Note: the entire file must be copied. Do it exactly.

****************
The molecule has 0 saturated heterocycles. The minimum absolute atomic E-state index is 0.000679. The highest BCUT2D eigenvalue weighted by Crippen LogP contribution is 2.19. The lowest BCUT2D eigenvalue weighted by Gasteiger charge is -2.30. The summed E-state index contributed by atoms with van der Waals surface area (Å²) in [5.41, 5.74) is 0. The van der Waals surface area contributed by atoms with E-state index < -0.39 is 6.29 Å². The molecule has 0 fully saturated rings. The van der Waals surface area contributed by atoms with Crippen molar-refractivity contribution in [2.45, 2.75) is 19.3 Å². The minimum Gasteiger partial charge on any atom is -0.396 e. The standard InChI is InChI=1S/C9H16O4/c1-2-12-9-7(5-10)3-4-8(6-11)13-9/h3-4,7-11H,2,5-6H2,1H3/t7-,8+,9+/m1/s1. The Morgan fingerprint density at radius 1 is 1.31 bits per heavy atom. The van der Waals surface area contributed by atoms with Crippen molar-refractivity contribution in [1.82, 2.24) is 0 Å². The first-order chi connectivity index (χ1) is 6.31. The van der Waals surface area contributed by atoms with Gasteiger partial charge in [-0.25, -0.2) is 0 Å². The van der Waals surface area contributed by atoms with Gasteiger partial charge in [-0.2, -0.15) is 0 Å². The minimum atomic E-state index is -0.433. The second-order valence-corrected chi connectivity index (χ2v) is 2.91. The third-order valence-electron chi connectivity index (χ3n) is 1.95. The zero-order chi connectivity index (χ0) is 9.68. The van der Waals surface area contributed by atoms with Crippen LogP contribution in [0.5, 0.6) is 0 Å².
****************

The molecule has 0 saturated heterocycles. The minimum absolute atomic E-state index is 0.000679. The highest BCUT2D eigenvalue weighted by Crippen LogP contribution is 2.19. The lowest BCUT2D eigenvalue weighted by Gasteiger charge is -2.30. The summed E-state index contributed by atoms with van der Waals surface area (Å²) in [5.41, 5.74) is 0. The van der Waals surface area contributed by atoms with E-state index < -0.39 is 6.29 Å². The molecule has 0 fully saturated rings. The van der Waals surface area contributed by atoms with Crippen molar-refractivity contribution in [2.45, 2.75) is 19.3 Å². The minimum Gasteiger partial charge on any atom is -0.396 e. The standard InChI is InChI=1S/C9H16O4/c1-2-12-9-7(5-10)3-4-8(6-11)13-9/h3-4,7-11H,2,5-6H2,1H3/t7-,8+,9+/m1/s1. The Morgan fingerprint density at radius 1 is 1.31 bits per heavy atom. The van der Waals surface area contributed by atoms with Crippen molar-refractivity contribution in [1.82, 2.24) is 0 Å². The first-order chi connectivity index (χ1) is 6.31. The van der Waals surface area contributed by atoms with Gasteiger partial charge in [-0.25, -0.2) is 0 Å². The van der Waals surface area contributed by atoms with Gasteiger partial charge in [-0.2, -0.15) is 0 Å². The minimum atomic E-state index is -0.433. The second-order valence-corrected chi connectivity index (χ2v) is 2.91. The third-order valence-electron chi connectivity index (χ3n) is 1.95. The zero-order chi connectivity index (χ0) is 9.68. The van der Waals surface area contributed by atoms with Crippen LogP contribution in [0.5, 0.6) is 0 Å².